WASHINGTON — President Donald Trump on Tuesday praised NATO countries for increasing their financial contributions to the Western alliance, but he’s still hounding them to pay even more, saying the United States still shoulders a disproportionate share of the cost of protecting Europe.

The president met at the White House with NATO Secretary-General Jens Stoltenberg, who is in Washington to mark the 70th anniversary of the organization formed to counter Russian aggression.

The two leaders had kind words for one another. But Trump, who once suggested he might pull the U.S. out of NATO if member counties don’t significantly boost their defense spending, took aim at Germany for not raising its contribution as high as he expects.

"We've worked together on getting some of our allies to pay their fair share," Trump told reporters as he sat with Stoltenberg in the Oval Office. "At some point, it's going to have to go higher."

Stoltenberg thanked Trump for his "strong commitment to NATO" and for his leadership in getting member nations to increase their commitments.

“When I came, it wasn’t so good,” Trump said about contributions to NATO. Since he came into office, he said, the growth has “been a rocket ship up.”

Spending by the 29 NATO countries, which dropped after the end of the Cold War, has actually been rising since 2014 — before Trump took office.

After Russia's 2014 annexation of Ukraine's Crimean Peninsula, member countries agreed to boost defense budgets and "move toward" spending 2% of their gross domestic product on defense by 2024. The U.S. spends about 3.4% of its GDP on defense.

Since Trump took office, European allies and Canada have added $41 billion to their defense budgets. By the end of next year, this will rise to $100 billion, Stoltenberg said. Germany, however, remains the main target of Trump's ire because it now plans to spend 1.5% by 2024, which is lower than the 2% guideline.

"Germany is not paying their fair share," he said. "I have a great feeling for Germany, but they're not paying what they should be paying. We're paying for a big proportion of NATO, which is basically protecting Europe."

Stoltenberg agreed that defense spending must rise. But he says the 2% guideline was not invented by the United States and was a target the 29 allies set in 2014 before Trump took office.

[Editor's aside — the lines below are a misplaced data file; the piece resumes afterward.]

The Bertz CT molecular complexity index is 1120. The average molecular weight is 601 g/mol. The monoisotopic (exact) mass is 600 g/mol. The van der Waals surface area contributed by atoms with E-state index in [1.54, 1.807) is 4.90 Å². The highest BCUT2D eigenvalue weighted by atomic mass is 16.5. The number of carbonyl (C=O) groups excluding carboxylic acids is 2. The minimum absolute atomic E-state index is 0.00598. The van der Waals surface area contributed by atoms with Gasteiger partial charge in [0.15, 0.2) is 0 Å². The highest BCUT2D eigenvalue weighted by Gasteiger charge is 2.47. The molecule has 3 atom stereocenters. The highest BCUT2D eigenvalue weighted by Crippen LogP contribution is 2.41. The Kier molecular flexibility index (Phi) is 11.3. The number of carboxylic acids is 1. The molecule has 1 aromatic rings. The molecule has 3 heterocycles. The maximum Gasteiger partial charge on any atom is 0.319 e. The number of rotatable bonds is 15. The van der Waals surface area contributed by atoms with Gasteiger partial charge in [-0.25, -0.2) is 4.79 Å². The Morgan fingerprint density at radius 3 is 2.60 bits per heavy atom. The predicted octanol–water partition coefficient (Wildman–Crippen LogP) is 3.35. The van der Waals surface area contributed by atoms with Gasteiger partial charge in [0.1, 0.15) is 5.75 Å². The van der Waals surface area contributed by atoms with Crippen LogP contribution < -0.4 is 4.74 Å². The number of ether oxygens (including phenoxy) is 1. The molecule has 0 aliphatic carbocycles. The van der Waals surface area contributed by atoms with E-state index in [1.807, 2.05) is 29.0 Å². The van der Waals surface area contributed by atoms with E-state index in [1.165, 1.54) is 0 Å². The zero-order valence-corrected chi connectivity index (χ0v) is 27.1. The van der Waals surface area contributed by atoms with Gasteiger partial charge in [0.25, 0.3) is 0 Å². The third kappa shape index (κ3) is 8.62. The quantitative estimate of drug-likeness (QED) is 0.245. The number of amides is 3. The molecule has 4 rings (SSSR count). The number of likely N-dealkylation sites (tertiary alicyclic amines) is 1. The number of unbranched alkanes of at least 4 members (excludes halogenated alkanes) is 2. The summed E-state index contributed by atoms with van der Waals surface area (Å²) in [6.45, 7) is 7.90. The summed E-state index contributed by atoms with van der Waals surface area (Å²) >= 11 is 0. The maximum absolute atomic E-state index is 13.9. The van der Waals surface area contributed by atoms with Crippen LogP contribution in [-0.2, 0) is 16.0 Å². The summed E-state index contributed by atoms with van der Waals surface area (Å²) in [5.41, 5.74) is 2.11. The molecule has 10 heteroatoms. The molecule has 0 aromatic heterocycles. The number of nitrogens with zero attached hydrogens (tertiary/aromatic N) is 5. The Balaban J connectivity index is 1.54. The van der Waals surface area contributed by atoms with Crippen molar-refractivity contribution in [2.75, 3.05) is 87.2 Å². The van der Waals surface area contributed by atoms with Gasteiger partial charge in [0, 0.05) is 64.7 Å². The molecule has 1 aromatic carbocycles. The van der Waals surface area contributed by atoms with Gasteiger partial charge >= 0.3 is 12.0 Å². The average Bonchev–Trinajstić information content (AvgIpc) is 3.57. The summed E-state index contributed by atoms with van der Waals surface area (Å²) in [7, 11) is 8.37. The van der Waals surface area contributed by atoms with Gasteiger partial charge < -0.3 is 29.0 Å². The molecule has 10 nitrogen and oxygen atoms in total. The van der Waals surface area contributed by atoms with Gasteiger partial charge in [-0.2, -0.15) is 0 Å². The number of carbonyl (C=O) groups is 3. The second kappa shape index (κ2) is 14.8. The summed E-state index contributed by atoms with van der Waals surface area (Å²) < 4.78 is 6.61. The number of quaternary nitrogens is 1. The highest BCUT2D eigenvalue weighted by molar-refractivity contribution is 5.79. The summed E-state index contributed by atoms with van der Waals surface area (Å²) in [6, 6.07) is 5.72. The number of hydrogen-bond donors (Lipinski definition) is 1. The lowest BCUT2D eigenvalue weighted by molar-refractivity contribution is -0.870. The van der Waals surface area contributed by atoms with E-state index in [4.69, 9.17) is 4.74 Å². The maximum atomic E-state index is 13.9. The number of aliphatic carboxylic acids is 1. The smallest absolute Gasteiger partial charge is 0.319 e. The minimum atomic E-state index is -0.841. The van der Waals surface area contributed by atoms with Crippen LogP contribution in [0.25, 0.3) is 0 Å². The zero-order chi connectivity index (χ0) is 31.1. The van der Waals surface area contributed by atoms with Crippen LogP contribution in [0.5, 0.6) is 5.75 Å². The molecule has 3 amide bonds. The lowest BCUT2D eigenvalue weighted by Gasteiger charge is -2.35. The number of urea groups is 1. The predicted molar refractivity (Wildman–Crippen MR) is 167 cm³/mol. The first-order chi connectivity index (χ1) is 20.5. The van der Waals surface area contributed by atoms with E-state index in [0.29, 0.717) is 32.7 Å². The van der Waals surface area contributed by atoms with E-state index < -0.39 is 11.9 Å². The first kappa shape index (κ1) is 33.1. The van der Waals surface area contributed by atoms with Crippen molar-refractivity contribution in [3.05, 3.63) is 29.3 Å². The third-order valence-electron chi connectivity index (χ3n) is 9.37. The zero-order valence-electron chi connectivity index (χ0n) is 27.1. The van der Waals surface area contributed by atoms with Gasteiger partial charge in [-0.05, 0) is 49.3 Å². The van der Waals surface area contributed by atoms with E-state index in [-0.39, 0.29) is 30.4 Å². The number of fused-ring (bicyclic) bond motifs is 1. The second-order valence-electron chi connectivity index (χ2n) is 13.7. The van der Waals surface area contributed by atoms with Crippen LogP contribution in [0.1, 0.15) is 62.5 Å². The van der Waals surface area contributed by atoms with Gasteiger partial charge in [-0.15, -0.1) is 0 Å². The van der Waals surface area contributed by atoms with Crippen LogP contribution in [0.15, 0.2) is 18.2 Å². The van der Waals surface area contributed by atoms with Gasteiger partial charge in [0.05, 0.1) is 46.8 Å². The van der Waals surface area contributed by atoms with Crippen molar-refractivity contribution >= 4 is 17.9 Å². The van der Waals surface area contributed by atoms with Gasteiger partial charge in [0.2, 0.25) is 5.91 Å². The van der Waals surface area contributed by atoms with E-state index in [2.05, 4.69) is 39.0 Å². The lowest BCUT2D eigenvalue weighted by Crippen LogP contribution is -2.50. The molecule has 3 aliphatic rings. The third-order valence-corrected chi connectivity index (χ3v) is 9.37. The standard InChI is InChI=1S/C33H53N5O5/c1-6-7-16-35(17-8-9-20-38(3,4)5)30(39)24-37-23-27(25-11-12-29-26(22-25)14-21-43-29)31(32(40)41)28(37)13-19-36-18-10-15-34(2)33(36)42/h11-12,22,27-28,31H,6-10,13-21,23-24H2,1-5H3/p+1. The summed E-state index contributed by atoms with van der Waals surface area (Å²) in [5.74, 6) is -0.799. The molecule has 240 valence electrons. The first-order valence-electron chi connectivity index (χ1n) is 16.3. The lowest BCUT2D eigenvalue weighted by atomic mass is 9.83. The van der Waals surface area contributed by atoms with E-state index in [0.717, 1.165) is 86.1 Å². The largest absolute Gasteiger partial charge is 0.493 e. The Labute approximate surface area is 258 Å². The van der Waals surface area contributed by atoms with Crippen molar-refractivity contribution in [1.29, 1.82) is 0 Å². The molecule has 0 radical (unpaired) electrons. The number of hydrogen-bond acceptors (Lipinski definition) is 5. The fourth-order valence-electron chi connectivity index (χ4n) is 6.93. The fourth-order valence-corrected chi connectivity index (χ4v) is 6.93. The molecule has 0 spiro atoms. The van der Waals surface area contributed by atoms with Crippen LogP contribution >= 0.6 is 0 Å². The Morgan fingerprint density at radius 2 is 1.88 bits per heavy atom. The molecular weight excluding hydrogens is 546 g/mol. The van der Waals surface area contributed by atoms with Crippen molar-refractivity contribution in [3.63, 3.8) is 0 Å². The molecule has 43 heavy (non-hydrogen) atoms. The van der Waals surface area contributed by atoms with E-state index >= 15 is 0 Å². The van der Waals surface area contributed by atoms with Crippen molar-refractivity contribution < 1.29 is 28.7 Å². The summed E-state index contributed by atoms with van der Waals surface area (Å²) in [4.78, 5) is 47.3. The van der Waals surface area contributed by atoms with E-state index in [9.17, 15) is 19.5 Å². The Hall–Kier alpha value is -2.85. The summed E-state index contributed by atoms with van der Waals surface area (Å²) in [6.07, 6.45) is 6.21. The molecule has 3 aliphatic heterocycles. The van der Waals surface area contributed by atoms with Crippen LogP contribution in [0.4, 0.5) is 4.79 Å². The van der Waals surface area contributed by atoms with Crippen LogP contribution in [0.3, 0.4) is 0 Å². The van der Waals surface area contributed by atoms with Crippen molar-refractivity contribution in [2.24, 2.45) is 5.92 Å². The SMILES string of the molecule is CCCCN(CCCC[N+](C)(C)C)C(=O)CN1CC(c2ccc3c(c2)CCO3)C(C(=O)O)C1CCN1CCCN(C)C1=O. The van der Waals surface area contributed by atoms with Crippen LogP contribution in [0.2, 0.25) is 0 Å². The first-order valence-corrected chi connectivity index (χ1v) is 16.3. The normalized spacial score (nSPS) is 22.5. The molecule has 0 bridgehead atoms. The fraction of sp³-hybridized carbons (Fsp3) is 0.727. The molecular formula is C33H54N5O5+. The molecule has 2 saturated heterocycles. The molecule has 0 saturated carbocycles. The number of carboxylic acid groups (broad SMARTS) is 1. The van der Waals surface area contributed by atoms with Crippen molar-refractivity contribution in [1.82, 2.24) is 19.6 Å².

Trump, who ran on an “America First” platform, has irritated European allies. He has slapped tariffs on the European Union, pulled the U.S. out of the landmark Paris Climate Accord and the Iran nuclear deal. Trump’s eagerness to get along with the Russian leader — in spite of Russia’s meddling in the 2016 U.S. presidential election and numerous other aggressive moves in recent years — has alarmed those who view Russia as a growing threat.

"NATO's single greatest challenge is the absence of strong, principled American presidential leadership for the first time in its history," two former U.S. envoys to NATO, Nicholas Burns and Douglas Lute, wrote in a report on the 70th birthday for the Harvard Kennedy School's Belfer Center for Science and International Affairs.

Lute and Burns said NATO leaders considered not holding a 2019 summit to mark the 70th anniversary at all because they feared Trump would "blow up a meeting in controversy as he has done each time he has met with NATO leaders during the past two years." The alliance plans a scaled-down summit of leaders in December that Trump is expected to attend.

Allies see Trump as NATO's "most urgent, and often most difficult, problem," they wrote in their report. Secretary of State Mike Pompeo defended Trump, saying their conclusion was "just simply wrong" and adding that the administration has worked hard to make NATO stronger.

Stoltenberg is slated to address Congress on Wednesday — a first for a NATO secretary-general. The NATO foreign ministers in Washington to mark the anniversary will be attending a reception at the Andrew W. Mellon Auditorium, where President Harry S. Truman hosted the original 12 member nations that signed the accord establishing the North Atlantic Treaty Organization in 1949.

On Thursday, the foreign ministers will meet at the State Department. Their first session will focus on Russia. The ministers are expected to endorse a package of Black Sea measures to improve NATO's defenses in the region. Other topics include Afghanistan, the demise of a landmark arms-control treaty that the U.S. and Russia signed in the late 1980s and Turkey's announced decision to buy a Russian surface-to-air missile system. Turkey is a NATO ally, but the Russian system is not compatible with NATO systems and is considered a threat to U.S. F-35 aircraft.

Associated Press writer Lorne Cook in Brussels contributed to this report.

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